A newly minted company is maneuvering to scoop up some choice assets as part of the Chapter 7 liquidation of bankrupt WL Homes, more commonly known as John Laing Homes. The limited liability company, known as EJL Homes, is a subsidiary of Emaar America Corp., John Laing's parent company.
The Emaar "new co" is on track to close on a portfolio of assets by Sept. 30, according to court documents. Included in the portfolio are land parcels and lots in 23 locations across Colorado, Northern and Southern California, Maryland, Texas, and Utah, as well as intellectual property such as brands, logos, and taglines and personal property such as computer equipment, office furnishings, fixtures, prospect lists, and even a six-person golf cart.
The company will acquire the assets "free and clear of liens, claims, and encumbrances" for $7 million, "less the aggregate amount of the purchase price offsets," according to court documents.
In addition to the hard assets, EJL Homes will also assume a number of liabilities, including undisclosed cure costs, secured debt obligations ($23.6 million), development obligations ($5 million), and lien obligations ($2.1 million) associated with the properties.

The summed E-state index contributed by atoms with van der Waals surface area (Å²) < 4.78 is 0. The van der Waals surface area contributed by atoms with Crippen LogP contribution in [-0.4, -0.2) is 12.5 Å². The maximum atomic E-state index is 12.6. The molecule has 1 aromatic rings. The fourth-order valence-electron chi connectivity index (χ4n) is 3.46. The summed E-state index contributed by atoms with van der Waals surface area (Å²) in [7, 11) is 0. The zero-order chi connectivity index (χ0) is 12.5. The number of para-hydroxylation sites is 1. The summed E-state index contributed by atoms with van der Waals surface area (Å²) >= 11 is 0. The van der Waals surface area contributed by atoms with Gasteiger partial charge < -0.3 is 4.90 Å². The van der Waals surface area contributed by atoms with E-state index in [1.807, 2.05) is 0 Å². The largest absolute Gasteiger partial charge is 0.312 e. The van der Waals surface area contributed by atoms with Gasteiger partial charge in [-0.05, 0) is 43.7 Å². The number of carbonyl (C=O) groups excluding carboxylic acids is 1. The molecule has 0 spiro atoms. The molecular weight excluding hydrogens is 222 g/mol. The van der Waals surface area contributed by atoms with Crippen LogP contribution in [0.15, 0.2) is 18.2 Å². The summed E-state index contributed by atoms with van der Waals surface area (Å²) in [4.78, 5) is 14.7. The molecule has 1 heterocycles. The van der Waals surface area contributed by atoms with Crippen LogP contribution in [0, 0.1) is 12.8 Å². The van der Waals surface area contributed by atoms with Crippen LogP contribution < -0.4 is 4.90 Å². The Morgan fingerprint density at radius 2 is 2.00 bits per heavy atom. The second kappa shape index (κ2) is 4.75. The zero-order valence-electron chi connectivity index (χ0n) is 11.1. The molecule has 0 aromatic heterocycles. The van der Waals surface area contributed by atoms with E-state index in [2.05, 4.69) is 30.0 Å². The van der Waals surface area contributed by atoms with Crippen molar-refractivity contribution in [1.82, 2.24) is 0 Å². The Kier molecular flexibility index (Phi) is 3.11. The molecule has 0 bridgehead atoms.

The purchase agreement was drafted July 24, amended, and then filed with the court Aug. 26. A number of objections came in from parties as diverse as a homeowners association, a country treasurer, insurance companies, master developers of properties being traded in the portfolio, a finance company, and even a software company. However, the purchase agreement was approved by Delaware Bankruptcy Court judge Brendon A. Shannon with few stipulations other than the deal close by the end of September, the removal of SAP software from computers sold to EJL Homes, and that the Housing Capital Co., which had a sizeable interest in one of the portfolio properties, sign off on the transaction.
In the documents, the judge stated:
"The seller has marketed the acquired assets and conducted the sale process in compliance with the procedures order and the auction was duly noticed and conducted in a non-collusive, fair, and good faith manner. Pursuant to the procedures order, the agreement, if timely closed, has been duly determined to be the highest and best qualified bid for the acquired assets as more fully set forth in the agreement. The agreement was a qualified bid and would be of the highest and best offer for the acquired assets, either in bulk or lots."